On April 17th I will also be reading some poems from Immurement, as well as a few from Moth Dust, as part of the Theatre of Failures held at Nell of Old Drury in London. I’m not sure that I’ll have the physical copies in time to sell them there but hopefully it won’t matter too much if I don’t. There are also a number of other talented creators reading on the night, and the event is completely free, so if you’re able to come along I recommend it.
My poem sleepless aside has now been published in Volume 4 of Foxhole Magazine.
an actor who wears a stuffed toy is called “a stuffed toy”
degradation which goes around pretty appearance is a problem
filling the insides moulded to resemble animals certain
The poem is composed of fragments of a Japanese Wikipedia article on plush toys, translated back and forth several times in order to further warp the semantics. This is likely why it ended up fitting into the Information Issue of the magazine – which is beautiful by the way, the kind of thing you might buy for the cover alone (designed by Matthew Kay, for anyone wondering) only to be delighted that the rest of the magazine matches up.
Find out more about the publication here.
My poems sk and Lambeth have now been published in Issue 69 of Tears In The Fence.
button up shirt collar
starched to a stiffness
ensuing past asphyxia
an elbow’s depth
he cannot swallow
life’s gristle […]
Three lines from each. I don’t tend to submit multiple poems to publications, just because I feel that any links are cumulative rather than standalone in terms of my own writing. These poems will be featured as part of a collaborative project which will only come to light in the significantly far future. Lambeth is not the place, taken from a bus stop which is a place, but not.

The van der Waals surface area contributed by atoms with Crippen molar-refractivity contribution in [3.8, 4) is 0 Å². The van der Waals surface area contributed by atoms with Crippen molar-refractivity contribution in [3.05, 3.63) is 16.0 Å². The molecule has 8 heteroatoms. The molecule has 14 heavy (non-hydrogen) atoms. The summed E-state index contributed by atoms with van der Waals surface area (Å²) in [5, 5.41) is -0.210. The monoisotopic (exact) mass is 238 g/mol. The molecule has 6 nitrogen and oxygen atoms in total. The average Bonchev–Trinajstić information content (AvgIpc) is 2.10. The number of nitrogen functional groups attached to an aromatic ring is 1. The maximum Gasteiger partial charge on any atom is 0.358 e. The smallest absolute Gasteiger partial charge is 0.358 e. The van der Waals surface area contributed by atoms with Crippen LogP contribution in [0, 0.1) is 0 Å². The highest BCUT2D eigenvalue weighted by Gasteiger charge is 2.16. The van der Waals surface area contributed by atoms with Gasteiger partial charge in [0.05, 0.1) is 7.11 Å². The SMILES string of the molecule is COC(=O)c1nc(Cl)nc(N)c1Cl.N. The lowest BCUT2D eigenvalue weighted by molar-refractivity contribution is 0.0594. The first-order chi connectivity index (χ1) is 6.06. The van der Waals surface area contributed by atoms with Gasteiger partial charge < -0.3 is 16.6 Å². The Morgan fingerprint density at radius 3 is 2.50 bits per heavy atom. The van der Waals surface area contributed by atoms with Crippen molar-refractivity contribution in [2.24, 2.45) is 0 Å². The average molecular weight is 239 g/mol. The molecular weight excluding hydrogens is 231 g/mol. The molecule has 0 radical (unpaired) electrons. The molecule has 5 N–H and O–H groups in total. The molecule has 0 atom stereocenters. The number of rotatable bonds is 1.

The magazine is only available in print, so there isn’t a page I can link to with the full poems, but if you want 174 pages of creative content the option is there. You can find me on page 77, which makes me very happy as it seems like a nice number. Other pages I like are… actually there are too many. But names I recognise and would also recommend are Serena Mayer on page 26, Jazmine Linklater on page 45, and Lisa Kiew on page 169.
Find out more about the publication here.
Olga and I collaborated once more, this time for the opening night of the Phoetry & Photolit exhibition at Museum of Futures in Surbiton.
Some behind the scenes info: originally part of the performance involved the bear having something wrong with it and needing an operation. The something wrong was that when the bear’s stomach was pressed it produced the distorted garble of something that was presumably once a human voice. However when I tested the bear the night before, instead of warped vocals it clearly uttered I love you!, much to our dismay.
Essentially we had to overhaul the entire concept the night before. And so rather than the slightly sombre strangeness we had initially planned, it became something more visceral.
Following the performance I ended up having to reassure several people that the bear would be fine. Though I’m afraid I can’t say that he’s been stitched up yet, as there are a few more things he’s needed for. After that I intend to create something Ernesto Stewart-inspired, so that’s something to look forward to.
More information about the event, as well as videos of other performances from the evening, may be found here. Photograph taken by Alexander Kell.